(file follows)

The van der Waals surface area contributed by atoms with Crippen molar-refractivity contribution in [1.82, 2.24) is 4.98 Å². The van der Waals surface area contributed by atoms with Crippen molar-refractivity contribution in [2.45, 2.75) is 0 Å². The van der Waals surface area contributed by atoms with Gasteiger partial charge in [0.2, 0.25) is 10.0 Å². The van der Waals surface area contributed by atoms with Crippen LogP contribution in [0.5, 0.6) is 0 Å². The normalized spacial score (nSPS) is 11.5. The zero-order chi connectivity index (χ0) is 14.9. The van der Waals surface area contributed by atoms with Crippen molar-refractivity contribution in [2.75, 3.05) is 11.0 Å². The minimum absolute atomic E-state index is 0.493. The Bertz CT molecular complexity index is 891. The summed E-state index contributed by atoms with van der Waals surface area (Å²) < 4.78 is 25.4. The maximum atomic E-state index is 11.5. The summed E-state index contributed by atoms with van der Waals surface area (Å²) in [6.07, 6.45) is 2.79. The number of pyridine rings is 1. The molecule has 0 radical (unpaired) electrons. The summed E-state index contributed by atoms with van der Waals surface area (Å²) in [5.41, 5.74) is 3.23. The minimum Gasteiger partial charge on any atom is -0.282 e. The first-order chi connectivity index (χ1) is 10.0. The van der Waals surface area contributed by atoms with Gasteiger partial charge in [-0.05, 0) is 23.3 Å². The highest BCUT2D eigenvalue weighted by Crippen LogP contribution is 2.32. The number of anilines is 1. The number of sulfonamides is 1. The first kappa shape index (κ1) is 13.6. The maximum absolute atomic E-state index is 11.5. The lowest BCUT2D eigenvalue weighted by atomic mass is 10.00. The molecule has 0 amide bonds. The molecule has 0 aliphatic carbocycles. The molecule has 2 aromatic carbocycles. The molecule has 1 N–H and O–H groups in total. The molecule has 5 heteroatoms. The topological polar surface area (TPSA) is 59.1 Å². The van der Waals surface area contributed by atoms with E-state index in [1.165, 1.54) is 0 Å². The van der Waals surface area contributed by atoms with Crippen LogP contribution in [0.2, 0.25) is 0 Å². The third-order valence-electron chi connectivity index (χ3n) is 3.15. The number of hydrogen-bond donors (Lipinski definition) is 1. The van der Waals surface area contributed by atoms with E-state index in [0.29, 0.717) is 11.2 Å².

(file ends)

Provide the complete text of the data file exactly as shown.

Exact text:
The van der Waals surface area contributed by atoms with Crippen molar-refractivity contribution in [1.82, 2.24) is 4.98 Å². The van der Waals surface area contributed by atoms with Crippen molar-refractivity contribution in [2.45, 2.75) is 0 Å². The van der Waals surface area contributed by atoms with Gasteiger partial charge in [0.2, 0.25) is 10.0 Å². The van der Waals surface area contributed by atoms with Crippen LogP contribution in [0.5, 0.6) is 0 Å². The normalized spacial score (nSPS) is 11.5. The zero-order chi connectivity index (χ0) is 14.9. The van der Waals surface area contributed by atoms with Crippen molar-refractivity contribution in [2.75, 3.05) is 11.0 Å². The minimum absolute atomic E-state index is 0.493. The Bertz CT molecular complexity index is 891. The summed E-state index contributed by atoms with van der Waals surface area (Å²) < 4.78 is 25.4. The maximum atomic E-state index is 11.5. The summed E-state index contributed by atoms with van der Waals surface area (Å²) in [6.07, 6.45) is 2.79. The number of pyridine rings is 1. The molecule has 0 radical (unpaired) electrons. The summed E-state index contributed by atoms with van der Waals surface area (Å²) in [5.41, 5.74) is 3.23. The minimum Gasteiger partial charge on any atom is -0.282 e. The first-order chi connectivity index (χ1) is 10.0. The van der Waals surface area contributed by atoms with Gasteiger partial charge in [-0.05, 0) is 23.3 Å². The highest BCUT2D eigenvalue weighted by Crippen LogP contribution is 2.32. The number of anilines is 1. The number of sulfonamides is 1. The first kappa shape index (κ1) is 13.6. The maximum absolute atomic E-state index is 11.5. The lowest BCUT2D eigenvalue weighted by atomic mass is 10.00. The molecule has 0 amide bonds. The molecule has 0 aliphatic carbocycles. The molecule has 2 aromatic carbocycles. The molecule has 1 N–H and O–H groups in total. The molecule has 5 heteroatoms. The topological polar surface area (TPSA) is 59.1 Å². The van der Waals surface area contributed by atoms with E-state index in [1.165, 1.54) is 0 Å². The van der Waals surface area contributed by atoms with Crippen LogP contribution in [0.2, 0.25) is 0 Å². The third-order valence-electron chi connectivity index (χ3n) is 3.15. The number of hydrogen-bond donors (Lipinski definition) is 1. The van der Waals surface area contributed by atoms with E-state index in [0.29, 0.717) is 11.2 Å².